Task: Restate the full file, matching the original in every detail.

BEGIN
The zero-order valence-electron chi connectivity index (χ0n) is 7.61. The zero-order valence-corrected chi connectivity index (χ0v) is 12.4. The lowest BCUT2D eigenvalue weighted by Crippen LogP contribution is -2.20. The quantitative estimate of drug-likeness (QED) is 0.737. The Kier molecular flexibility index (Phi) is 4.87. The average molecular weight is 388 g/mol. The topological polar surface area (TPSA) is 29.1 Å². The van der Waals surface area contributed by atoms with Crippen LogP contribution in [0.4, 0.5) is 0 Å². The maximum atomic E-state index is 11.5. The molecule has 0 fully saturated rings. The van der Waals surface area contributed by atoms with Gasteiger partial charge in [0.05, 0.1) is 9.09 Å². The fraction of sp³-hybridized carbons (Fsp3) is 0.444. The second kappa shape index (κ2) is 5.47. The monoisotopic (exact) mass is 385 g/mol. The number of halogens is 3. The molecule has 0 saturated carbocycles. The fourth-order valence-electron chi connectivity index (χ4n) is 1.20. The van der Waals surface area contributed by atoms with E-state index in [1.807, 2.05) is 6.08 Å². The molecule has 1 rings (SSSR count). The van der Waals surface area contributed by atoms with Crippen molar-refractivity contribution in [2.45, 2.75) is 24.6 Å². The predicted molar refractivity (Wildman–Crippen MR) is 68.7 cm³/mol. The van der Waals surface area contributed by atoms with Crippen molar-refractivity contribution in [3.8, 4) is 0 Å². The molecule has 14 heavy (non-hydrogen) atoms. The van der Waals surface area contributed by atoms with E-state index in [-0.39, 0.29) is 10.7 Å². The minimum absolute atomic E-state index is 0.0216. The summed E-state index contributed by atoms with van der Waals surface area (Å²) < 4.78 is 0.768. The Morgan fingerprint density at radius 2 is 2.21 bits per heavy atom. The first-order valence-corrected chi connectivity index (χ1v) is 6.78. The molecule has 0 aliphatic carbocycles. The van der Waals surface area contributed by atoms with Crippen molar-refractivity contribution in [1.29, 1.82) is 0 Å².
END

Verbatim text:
The zero-order valence-electron chi connectivity index (χ0n) is 7.61. The zero-order valence-corrected chi connectivity index (χ0v) is 12.4. The lowest BCUT2D eigenvalue weighted by Crippen LogP contribution is -2.20. The quantitative estimate of drug-likeness (QED) is 0.737. The Kier molecular flexibility index (Phi) is 4.87. The average molecular weight is 388 g/mol. The topological polar surface area (TPSA) is 29.1 Å². The van der Waals surface area contributed by atoms with Crippen LogP contribution in [0.4, 0.5) is 0 Å². The maximum atomic E-state index is 11.5. The molecule has 0 fully saturated rings. The van der Waals surface area contributed by atoms with Gasteiger partial charge in [0.05, 0.1) is 9.09 Å². The fraction of sp³-hybridized carbons (Fsp3) is 0.444. The second kappa shape index (κ2) is 5.47. The monoisotopic (exact) mass is 385 g/mol. The number of halogens is 3. The molecule has 0 saturated carbocycles. The fourth-order valence-electron chi connectivity index (χ4n) is 1.20. The van der Waals surface area contributed by atoms with E-state index in [1.807, 2.05) is 6.08 Å². The molecule has 1 rings (SSSR count). The van der Waals surface area contributed by atoms with Crippen molar-refractivity contribution in [2.45, 2.75) is 24.6 Å². The predicted molar refractivity (Wildman–Crippen MR) is 68.7 cm³/mol. The van der Waals surface area contributed by atoms with Crippen molar-refractivity contribution in [3.8, 4) is 0 Å². The molecule has 14 heavy (non-hydrogen) atoms. The van der Waals surface area contributed by atoms with E-state index in [-0.39, 0.29) is 10.7 Å². The minimum absolute atomic E-state index is 0.0216. The summed E-state index contributed by atoms with van der Waals surface area (Å²) < 4.78 is 0.768. The Morgan fingerprint density at radius 2 is 2.21 bits per heavy atom. The first-order valence-corrected chi connectivity index (χ1v) is 6.78. The molecule has 0 aliphatic carbocycles. The van der Waals surface area contributed by atoms with Crippen molar-refractivity contribution in [1.29, 1.82) is 0 Å².